Cuisine:
International

Fusion

District:
Tokyo / Marunouchi / Ohtemachi
Price:
¥3,000 – ¥5,000

Address: Marunouchi Bldg., 36F, 2-4-1 Marunouchi, Chiyoda-ku, Tokyo

Access: 2 minute walk from Tokyo station
Telephone: 03-5220-5551
Hours: Lunch: 11am-3pm (LO 2:30pm), Cafe: 3pm-5pm (LO 4:30pm), Dinner: 6pm – 12am (LO 10pm)(Mon-Sat); 6pm – 11pm (LO 9pm)(Sun)
Seating: 80

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Where to eat: Sushi & Vege Japanese Cuisine Aoki Ginza

There aren’t many sushi shops that boast their own in-house ‘vegetable sommelier’, but Aoki doesn’t aspire to be ordinary. This upmarket representative of the Gatten culinary empire serves up high quality sushi in a location just a few minutes’ walk from Ginza Station, and has enough seating to accommodate large parties. The seafood is shipped directly from Suruga Bay, off the coast of Shizuoka Prefecture, while the aforementioned sommelier picks seasonal produce for the vegetable sushi and bagna càuda. Expect to find unorthodox offerings like foie gras nigiri and camembert cheese roll amongst the more conventional sashimi selections, while the menu also includes suppon and wagyu kushiyaki.

Details

Address 

3-4-16 Ginza, Chuo-ku, Tokyo

Transport Ginza Station (Marunouchi, Ginza, Hibiya lines), exits C8, B2

Telephone 03 6228 6436

Open Mon-Fri 11.30am-3pm, 5pm-11pm; Sat, Sun & hols 11.30am-11pm

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Categories: Must see, Where to eat | Tags: , , , , , , , , , , , , , , , , , , , , , , , , , , , , , , , , | Leave a comment

Where to eat: Asian fusion dining at Hibiki

Hibiki restaurant at Marunouchi

Hibiki restaurant at Marunouchi

 

A sample of some dishes at Hibiki

A sample of some dishes at Hibiki

 

 

Long gone are the days, it seems, when the taste of Japan was confined to tiny eateries crammed underneath railway lines. True, these outlets are still thriving among the salary-man community, as Yurakucho will testify, but heavy competition is arriving from grander restaurants in the vast modern station and shopping complexes springing up throughout Japan. Hibiki, located in the glitzy Yurakucho Itocia tower, is one such locale.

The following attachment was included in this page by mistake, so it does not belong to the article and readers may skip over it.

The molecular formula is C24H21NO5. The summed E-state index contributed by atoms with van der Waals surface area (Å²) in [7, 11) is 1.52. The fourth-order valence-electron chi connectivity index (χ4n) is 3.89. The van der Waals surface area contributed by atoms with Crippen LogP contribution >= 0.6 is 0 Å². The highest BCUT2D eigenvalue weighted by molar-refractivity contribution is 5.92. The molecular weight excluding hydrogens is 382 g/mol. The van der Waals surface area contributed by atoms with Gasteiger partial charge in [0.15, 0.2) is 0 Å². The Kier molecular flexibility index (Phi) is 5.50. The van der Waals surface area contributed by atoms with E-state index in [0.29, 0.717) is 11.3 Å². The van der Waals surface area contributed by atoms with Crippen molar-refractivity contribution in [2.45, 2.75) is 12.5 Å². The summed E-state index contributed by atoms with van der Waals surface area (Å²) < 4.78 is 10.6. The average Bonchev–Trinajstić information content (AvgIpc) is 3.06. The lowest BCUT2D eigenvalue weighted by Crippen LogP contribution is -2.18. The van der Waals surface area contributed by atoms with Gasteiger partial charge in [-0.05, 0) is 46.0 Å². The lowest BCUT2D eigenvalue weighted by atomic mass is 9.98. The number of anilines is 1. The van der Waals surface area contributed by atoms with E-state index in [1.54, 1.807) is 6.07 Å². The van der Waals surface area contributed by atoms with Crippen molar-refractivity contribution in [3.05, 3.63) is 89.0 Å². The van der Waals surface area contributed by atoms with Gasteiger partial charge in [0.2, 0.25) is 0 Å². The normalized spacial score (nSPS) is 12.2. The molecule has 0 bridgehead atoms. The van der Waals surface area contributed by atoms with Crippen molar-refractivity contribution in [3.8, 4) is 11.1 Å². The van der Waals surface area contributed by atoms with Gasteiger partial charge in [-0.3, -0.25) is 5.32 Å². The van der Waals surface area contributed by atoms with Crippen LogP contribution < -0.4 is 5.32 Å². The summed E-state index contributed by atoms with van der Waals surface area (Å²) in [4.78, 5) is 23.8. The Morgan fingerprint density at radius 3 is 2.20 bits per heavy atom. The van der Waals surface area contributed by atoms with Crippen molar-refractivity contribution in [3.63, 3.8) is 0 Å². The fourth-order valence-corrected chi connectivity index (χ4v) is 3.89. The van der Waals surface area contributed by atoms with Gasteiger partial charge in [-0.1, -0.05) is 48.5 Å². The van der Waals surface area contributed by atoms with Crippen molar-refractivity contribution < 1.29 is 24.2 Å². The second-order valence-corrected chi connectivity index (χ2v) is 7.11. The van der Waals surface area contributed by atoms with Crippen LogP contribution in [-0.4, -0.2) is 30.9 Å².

Long-established Ginza has forever carried more bling than its Yurakucho neighbor. Now, in the shape of restaurants like Hibiki, Yurakucho is itself becoming more Ginza-like, transferring the dishes of cheap izakaya to large, highly plush interiors with expensive furniture, dim romantic lighting and earnest service staff.

Hibiki Yurakucho is the classic fusion of Western-style service and Japanese food, the background music straight out of a top-floor London restaurant. Tables are well spread-out, providing extra privacy when talking, while the counter seats are comprised not of bar stools, but of shiny, lacquered high-back chairs.

Rarely for Japan, Hibiki has borrowed the entre-plat principle of expensive European restaurants, offering customers surprise items between the earlier plates. Special entre-plats are also offered exclusively to counter-seat customers, including refreshing tofu and vegetable nimono. This food is prepared by a highly-dedicated team of white-coverall chefs, stationed in full view of the customers behind the giant counter, working with state of the art equipment.

An attractive raw fish dish comes in the shape of Nihon sashimi (¥1,300), juicy in the extreme, the rich taste more than a match for most izakaya.

For mains, the Yamagata gyu-niku nabe (¥1,700) is perfectly-placed to warm up – and fill – a stomach in winter, full of tough meat but far from tiring for the teeth. Another appetizing meat dish is the gyu-suji-tamanegi, with added freshness coming courtesy of the seasonal vegetables (¥1,100), light, crispy and healthy. Interestingly, the restaurant encourages diners to ‘start white and end white,’ perhaps beginning with Kawashima Tofu and finishing with Niigata Koshi Hikari rice added to the nabe pot.

Reasons to Visit

1. True Japanese food experience

2. Fresh ingredients from across Japan

3. Perfect for groups and parties

Features

Private Room Available All You Can Drink

Access

JR Tokyo Station – 3min walk
JR Chuo Line, JR Keihin-Tohoku Line, JR Sobu Line, JR Tokaido Line, JR Yamanote Line, JR Yokosuka Line

Metro Tokyo Station – 3min walk
Metro Marunouchi Line

Metro Otemachi Station – 5min walk
Metro Chiyoda Line, Metro Marunouchi Line, Metro Tozai Line, Metro Hanzomon Line

Toei Otemachi Station
Toei Mita Line

Hibiki Marunouchi Information

Address

1F Tokyo Kaijo Nishido Bldg Shinkan, 1-2-1 Marunouchi, Chiyoda-ku, Tokyo

Reservations

Recommended

Hours

11am – 2:30pm (L.O. 2pm) & 5pm – 11pm (L.O. 10pm) (Mon – Fri), 4pm – 10pm (L.O. 9pm) (Sat)

Prices

Mid-range

Credit Cards

All major cards accepted

The Hibiki concept is taking little time to win over fans, so reservations are highly recommended.

Here are some other locations of this wonderful restaurant. The one in Odaiba I can also really recommend for its dazzeling view of Tokyo bay.

 

Categories: Must see, Things to do, Where to eat | Tags: , , , , , , , , , , , , , , , , , , , , , , , , , , | Leave a comment